It’s Book Lover’s Day again!
Once upon a time, members of congress pretended to read (these days, they don’t bother reading anything with more than 140 characters). And since their assistants needed somewhere to hide while pretending to research problems, they built a library. (Some experts argue that the real reason for the Library of Congress is that it was the one place in the capital where Congressional members couldn’t talk loudly.)
Founded in 1800, the library behaved itself nicely for 14 years or so until the British torched the Capitol building (which was where the Library was at the time). You already know about the Capitol being burned down because you’ve seen the movie Olympus Has Fallen. The fire destroyed over 3,000 books and caused the Librarian to revoke all British library cards.
Thomas Jefferson offered (and by “offered” I mean “sold”) his personal collection of 6,487 books as the foundation for the new library. This gave congress the opportunity to fuss about what kind of books should be in the national library and where said books should be housed. It was a lovely fight at the time, but compared to today’s squabbles was really only a blip of a disagreement. (“Blip of a disagreement” is the technical term for a squabble that happened in the past and resulted in something actually being accomplished.)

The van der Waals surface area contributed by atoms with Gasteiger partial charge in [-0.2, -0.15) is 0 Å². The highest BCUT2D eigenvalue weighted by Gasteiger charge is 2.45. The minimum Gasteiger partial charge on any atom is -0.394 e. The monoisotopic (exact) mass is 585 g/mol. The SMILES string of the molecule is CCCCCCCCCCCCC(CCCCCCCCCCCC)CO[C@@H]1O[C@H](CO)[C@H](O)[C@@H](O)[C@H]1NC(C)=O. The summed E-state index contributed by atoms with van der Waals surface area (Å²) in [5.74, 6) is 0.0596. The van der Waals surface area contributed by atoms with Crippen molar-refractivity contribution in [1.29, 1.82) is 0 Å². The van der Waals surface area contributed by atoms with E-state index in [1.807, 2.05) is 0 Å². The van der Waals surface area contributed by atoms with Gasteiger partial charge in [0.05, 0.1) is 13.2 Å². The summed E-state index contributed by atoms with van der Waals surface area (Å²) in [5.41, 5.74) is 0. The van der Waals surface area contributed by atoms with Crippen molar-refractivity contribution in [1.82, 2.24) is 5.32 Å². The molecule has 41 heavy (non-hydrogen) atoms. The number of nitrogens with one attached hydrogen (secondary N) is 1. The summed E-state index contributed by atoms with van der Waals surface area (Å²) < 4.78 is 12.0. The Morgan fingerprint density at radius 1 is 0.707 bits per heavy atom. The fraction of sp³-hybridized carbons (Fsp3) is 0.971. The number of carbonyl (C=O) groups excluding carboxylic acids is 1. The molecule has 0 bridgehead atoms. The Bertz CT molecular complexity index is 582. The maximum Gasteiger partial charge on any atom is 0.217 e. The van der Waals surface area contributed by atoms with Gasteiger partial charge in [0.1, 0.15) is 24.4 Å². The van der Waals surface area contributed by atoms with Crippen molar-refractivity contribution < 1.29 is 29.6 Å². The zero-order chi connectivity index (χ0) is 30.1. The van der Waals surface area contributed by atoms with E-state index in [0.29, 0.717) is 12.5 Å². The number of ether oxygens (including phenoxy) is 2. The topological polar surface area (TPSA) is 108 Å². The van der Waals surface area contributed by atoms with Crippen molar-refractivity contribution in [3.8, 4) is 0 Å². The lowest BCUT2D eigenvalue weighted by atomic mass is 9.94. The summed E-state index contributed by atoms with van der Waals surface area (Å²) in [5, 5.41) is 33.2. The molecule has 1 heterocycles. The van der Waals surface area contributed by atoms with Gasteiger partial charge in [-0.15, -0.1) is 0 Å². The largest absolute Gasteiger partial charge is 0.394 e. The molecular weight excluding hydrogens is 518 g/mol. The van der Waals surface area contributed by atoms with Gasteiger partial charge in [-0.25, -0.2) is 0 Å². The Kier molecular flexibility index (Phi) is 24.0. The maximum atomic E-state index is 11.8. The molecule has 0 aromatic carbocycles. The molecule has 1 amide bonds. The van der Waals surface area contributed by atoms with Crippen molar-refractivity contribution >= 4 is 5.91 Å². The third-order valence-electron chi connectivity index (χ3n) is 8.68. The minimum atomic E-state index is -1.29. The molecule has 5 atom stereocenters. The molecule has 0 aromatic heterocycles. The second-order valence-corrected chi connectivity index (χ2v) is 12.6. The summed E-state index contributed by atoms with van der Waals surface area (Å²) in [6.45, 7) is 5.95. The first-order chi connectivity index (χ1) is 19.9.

Blah, blah, architects, blah, blah, funding, blah, blah, construction, and on November 1, 1897, the Library of Congress opened its new doors to the public and was called “the largest, the costliest, and the safest” library building in the world. Because what public project doesn’t want to be called that?
The LoC currently has more than 164 million items on more than 838 miles of bookshelves. This means you are unlikely to be able to read all the books there. That’s probably ok, because you are unlikely to want to read all of them—especially the ones that have “extra boring” stickers on their spines.
The Library also has other collections including maps, recording, photographs, sheet music, manuscripts, books in braille, comic books (seriously), and telephone messages (not seriously).
FACT: The smallest book in the Library of Congress is “Old King Cole.” It is 1/25” x 1/25”, which (in case you weren’t sure) is crazy small.
The Gutenberg Bible, one of the treasures of the Library of Congress, was purchased in 1930. The 15th-century work is one of three perfect copies on vellum in the world. It will not surprise you to learn that you are not allowed to check it out.
Happy Book Lover’s Day. Go read something.